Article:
Francis Tome: PSC`s procedural cynicism is catalytic of the country`s constitutional imbroglio

A couple of weeks ago, I was satisfied with the fact that the Parliamentary Select Committee on Constitution (PSC) regarded with great respect the guaranteed constitutional rights of the electorate. However, going by what is transpiring in the Naivasha grand retreat, I have now modified my position, changing it so slightly so that "satisfied" becomes "dissatisfied," which is just a difference of three letters, but of course with a gulf between them.

In its hurry towards the thrill of a “breakthrough” it has left the public in a catatonic stupor. PSC is exhibiting its arrogance and malfeasance by brazenly frittering away the draft constitution. We have seen it arrogate itself the power to determine the number of MPS that this country needs. (I am informed that PSC is wagging hopeful on a figure of 325!). It is also ominously aiding the miscarriage of article 35, to mention but a few. Shifting attention to that which is beyond its mandate is exactly what is making the public gripe about.

Given that it has allowed political fiefdoms to hold it at ransom, it would have been difficult for it not to dither. That is why it is not surprising that after the counterfactual discussions and concessions it has come up with a Hobson’s choice; a pure presidential system of governance. That is democracy- the PSC style.

Whereas I have no qualms with those who support the pure presidential system, I feel that an equally large section of the electorate has been terribly disenfranchised by being denied the constitutional right to vote for a pure parliamentary system. It would be naïve of the PSC to try to buttress bovine obedience in the electorate when it is very clear that their over- the- counter prescription is unconstitutional. It smacks of dictatorship.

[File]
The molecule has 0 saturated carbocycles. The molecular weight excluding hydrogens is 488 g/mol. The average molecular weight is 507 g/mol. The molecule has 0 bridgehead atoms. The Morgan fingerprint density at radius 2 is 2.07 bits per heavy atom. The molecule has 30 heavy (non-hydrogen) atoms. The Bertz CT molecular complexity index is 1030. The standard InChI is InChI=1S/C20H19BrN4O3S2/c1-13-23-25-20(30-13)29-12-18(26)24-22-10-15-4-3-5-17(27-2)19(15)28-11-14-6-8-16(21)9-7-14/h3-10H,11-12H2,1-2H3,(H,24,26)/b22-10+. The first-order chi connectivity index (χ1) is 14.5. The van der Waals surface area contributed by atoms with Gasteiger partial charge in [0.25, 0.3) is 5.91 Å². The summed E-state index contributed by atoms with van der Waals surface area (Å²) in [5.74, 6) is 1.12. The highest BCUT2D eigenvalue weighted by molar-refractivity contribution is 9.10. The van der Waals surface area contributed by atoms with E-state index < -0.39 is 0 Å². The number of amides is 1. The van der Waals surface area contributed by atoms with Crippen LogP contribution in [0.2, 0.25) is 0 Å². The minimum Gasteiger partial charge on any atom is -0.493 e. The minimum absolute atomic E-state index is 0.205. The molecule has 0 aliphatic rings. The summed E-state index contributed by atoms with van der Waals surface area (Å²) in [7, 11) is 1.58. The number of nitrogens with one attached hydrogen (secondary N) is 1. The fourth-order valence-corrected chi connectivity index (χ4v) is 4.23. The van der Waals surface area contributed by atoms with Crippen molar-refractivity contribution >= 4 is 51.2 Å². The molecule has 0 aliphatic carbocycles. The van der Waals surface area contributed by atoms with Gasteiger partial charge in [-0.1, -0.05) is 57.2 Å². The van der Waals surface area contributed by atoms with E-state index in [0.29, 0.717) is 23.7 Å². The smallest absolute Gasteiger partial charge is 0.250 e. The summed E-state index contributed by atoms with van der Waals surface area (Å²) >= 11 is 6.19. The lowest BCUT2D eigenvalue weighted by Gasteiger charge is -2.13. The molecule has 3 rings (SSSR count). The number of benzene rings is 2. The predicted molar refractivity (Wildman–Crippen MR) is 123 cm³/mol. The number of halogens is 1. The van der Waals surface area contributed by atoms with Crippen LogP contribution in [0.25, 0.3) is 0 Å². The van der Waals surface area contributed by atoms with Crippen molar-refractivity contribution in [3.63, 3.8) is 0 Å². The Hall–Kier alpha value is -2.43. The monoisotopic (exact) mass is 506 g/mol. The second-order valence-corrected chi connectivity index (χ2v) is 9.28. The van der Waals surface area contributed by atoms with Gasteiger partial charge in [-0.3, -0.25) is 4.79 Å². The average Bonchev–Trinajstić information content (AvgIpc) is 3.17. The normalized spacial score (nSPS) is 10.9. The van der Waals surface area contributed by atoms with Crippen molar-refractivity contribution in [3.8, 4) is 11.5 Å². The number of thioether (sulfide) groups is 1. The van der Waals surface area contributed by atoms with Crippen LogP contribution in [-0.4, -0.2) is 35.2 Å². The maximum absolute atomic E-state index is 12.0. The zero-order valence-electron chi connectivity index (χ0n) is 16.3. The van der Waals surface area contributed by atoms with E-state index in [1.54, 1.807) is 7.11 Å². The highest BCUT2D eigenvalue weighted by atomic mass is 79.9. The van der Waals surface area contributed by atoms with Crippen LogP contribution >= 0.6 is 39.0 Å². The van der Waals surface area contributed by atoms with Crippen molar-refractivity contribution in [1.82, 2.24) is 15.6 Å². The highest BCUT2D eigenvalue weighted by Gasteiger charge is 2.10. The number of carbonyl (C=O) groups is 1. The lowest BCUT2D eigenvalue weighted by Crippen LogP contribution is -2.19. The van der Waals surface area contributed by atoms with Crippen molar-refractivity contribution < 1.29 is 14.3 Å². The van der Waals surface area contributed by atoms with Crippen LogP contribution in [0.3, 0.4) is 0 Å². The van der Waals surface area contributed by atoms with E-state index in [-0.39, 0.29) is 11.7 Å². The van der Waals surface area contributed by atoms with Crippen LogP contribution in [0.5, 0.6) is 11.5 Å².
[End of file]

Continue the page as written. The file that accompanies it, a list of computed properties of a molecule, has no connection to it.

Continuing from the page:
According to the constitution, national sovereignty belongs to the people; not a 26 member PSC. Not even to the 222 members of parliament! Under the principle of universal suffrage, the constitution gives the electorate the right to exercise their political will in periodic elections and referenda.

Therefore, in order to avoid this unfortunate disenfranchisement, parliament should vouch for a “Yes- Yes” referendum. This will ensure that either a parliamentary or presidential system of government is adopted by the country depending on the outcome of the referendum. This will of course mean that parliament amends the Constitution of Kenya Review Act, 2008 to allow IIEC to present two draft constitutions to the electorate; the pure presidential or pure parliamentary systems of Government.

The argument that presenting two draft constitutions to the electorate would paralyze the country flies in the face of logic. A referendum, whether based on a single issue or multiple issues is not a wedding ceremony. Acrimony and even paralysis is not unexpected. However, the worst form of crime is the deliberate disenfranchisement of a section of the electorate. This will create a perfect flight to this country`s incineration. We must refuse to be made the butts of PSC`s procedural cynicism. Neither should we allow it to leaven its strategy of gerrymandering. It is now time that the conscientious public repudiated their PSC`s actions.

What pray thee will happen if we fail to garner the necessary threshold on a single draft that would have been subjected to the much awaited referendum? It would mean that we head to the 2012 polls without a new constitution. It would mean another round of an acrimonious election. We must avoid this pitfall at all costs. We can't get this halfway right or three-quarters of the way right. We have to get this really, really right. Unless this is urgently and meticulously done, I have no doubt in my mind that the unsuccessful decades long constitutional imbroglio will persist. We must as a country learn from the 2005 referendum.

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